Friday, January 22, 2016

The Phantom from 10,000 Leagues

The Phantom from 10,000 Leagues
Dan Milner

The bodies of skin divers are washing up on the beach and two federal agents are on the case. They discover a radioactive rock out in the deep water, they also discover a horrifying sea monster that seems to be guarding it. The man behind the strange rock is a local Professor who is being manipulated by a gangster. It's 1955 so you can bet the Commies have something to do with this too.

Walking into The Phantom from 10,000 Leagues thinking it's going to be about the titular creature is a mistake. The monster itself is merely a side note to the machinations of a mad scientist. A film called Middle-aged Phantom of the Beach House probably wouldn't have sold nearly as many tickets. Take a film like Horror of Party Beach (1964), as ridiculous as its monsters look, they are used well. This is done by saving them for key moments of horror. By comparison, the Phantom just lazes around in the water attacking the occasional diver. Although the design has a little life to it, there's just nothing very dynamic about this monster and when he's the main draw for your film that's big trouble.
"Hey buddy, I'm pretty sure this falls under harassment in the workplace."

With the monster dead in the water (so to speak), that leaves the human actors to try and salvage the movie and here we've got problems too. No one is particularly likeable or even very interesting. Professor King (Michael Whalen) is ostensibly the most interesting character because he is a conflicted antagonist. He's just not very likeable and his motives are never made entirely clear. Dr. Ted Baxter (Kent Taylor) is a pushy investigating scientist who is too bland to be likeable. That leaves us with  Ethel (Vivi Janiss), who is the professors' secretary. She knows something is up and has to make the decision about what to do, despite threat and intimation. She has an actual character arc, so of course she given very little screen time.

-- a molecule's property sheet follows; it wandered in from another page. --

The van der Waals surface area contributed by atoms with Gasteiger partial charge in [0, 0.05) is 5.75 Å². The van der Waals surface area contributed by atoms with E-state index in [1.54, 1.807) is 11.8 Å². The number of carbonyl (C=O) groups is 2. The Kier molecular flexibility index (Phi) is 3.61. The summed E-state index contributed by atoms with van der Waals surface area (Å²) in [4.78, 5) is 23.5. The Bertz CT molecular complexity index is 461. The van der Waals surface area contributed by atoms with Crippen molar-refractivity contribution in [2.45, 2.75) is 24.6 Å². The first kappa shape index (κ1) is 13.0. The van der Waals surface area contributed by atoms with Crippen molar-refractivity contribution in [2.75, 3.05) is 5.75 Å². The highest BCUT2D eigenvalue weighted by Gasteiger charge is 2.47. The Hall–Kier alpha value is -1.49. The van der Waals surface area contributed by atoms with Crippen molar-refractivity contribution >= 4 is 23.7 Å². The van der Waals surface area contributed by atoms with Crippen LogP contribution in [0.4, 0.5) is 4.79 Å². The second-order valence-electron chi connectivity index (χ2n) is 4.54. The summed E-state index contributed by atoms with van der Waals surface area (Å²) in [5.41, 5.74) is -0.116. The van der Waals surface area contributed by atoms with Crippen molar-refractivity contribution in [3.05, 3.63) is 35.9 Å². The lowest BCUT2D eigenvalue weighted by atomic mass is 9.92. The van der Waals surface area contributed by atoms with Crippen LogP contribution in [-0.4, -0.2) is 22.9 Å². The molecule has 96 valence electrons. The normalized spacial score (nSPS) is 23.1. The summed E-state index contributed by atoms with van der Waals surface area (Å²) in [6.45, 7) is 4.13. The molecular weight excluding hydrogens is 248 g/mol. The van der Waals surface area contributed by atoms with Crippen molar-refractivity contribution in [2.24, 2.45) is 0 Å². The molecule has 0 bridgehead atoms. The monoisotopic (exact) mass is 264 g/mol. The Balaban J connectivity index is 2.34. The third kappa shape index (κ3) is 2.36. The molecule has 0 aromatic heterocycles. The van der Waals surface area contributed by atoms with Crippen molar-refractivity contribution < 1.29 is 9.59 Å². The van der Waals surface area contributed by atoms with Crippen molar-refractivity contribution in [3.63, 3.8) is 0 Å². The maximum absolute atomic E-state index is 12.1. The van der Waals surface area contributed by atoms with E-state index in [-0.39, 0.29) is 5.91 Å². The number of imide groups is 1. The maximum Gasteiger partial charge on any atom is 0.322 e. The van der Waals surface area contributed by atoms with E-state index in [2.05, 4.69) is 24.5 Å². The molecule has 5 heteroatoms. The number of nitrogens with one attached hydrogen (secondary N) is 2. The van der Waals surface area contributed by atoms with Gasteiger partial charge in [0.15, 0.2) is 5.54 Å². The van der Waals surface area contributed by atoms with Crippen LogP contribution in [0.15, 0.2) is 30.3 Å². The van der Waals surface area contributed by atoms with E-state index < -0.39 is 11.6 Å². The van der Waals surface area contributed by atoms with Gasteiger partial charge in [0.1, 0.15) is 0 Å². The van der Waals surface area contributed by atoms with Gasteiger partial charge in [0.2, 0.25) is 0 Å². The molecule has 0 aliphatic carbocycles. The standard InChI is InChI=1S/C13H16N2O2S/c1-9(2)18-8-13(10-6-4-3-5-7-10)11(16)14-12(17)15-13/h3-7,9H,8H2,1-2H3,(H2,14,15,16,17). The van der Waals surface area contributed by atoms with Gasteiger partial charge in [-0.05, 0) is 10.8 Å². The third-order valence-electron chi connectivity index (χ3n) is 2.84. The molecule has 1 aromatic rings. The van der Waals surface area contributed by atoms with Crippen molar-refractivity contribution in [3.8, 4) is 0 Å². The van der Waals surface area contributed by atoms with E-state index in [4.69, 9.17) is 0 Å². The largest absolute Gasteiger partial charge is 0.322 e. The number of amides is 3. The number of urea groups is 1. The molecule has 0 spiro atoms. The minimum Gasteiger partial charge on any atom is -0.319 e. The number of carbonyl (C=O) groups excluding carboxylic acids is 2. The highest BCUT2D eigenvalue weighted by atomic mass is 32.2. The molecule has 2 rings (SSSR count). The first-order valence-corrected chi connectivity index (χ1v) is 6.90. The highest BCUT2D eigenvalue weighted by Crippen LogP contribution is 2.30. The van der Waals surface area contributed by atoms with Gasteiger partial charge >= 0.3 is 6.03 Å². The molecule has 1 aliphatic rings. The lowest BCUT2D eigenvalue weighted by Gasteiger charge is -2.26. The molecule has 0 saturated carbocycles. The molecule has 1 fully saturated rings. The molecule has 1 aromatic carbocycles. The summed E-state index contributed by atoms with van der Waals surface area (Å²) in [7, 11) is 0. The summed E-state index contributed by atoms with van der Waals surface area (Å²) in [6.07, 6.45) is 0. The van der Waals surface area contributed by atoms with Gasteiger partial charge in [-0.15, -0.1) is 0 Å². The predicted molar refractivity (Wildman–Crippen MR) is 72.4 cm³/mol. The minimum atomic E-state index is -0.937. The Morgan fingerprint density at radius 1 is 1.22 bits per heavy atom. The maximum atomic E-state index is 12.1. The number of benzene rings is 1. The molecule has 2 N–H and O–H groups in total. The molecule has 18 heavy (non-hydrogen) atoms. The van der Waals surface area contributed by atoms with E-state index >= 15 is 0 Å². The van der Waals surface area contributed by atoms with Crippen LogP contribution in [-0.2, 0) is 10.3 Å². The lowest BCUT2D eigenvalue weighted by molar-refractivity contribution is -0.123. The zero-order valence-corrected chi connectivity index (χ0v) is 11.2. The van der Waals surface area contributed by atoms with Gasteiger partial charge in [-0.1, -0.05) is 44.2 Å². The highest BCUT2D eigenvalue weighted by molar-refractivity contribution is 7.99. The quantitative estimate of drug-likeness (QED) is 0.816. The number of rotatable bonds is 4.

Cretin from the Black Lagoon
There are a few (very few) decent moments to come out of the movie. One of the best is when Professor King's assistant idly wields a harpoon gun in the presence of Ethel. He delivers a simple understated moment of threat and it works quite well. Late in the film there is a scene where everyone watches helplessly as a ship out at sea crosses the beam of radiation and explodes. This moment of tension and futility feels more alive than virtually the rest of the entire film. The film needed to trade on more horror to hold up its limp espionage story.

Creature features often come across two major problems. They don't show the creature enough, instead relying on the human element to carry the film, or they show it too much and often spoil the illusion by allowing the viewer time to inspect the often cheaply made monster costume. The Phantom from 10,000 Leagues somehow manages to do both of these by forcing its tale of mad scientists and g-men to drag on far too along, and then letting the camera linger on a less than convincing underwater monster costume. Recommended for only the most undemanding rubber monster suit enthusiasts.

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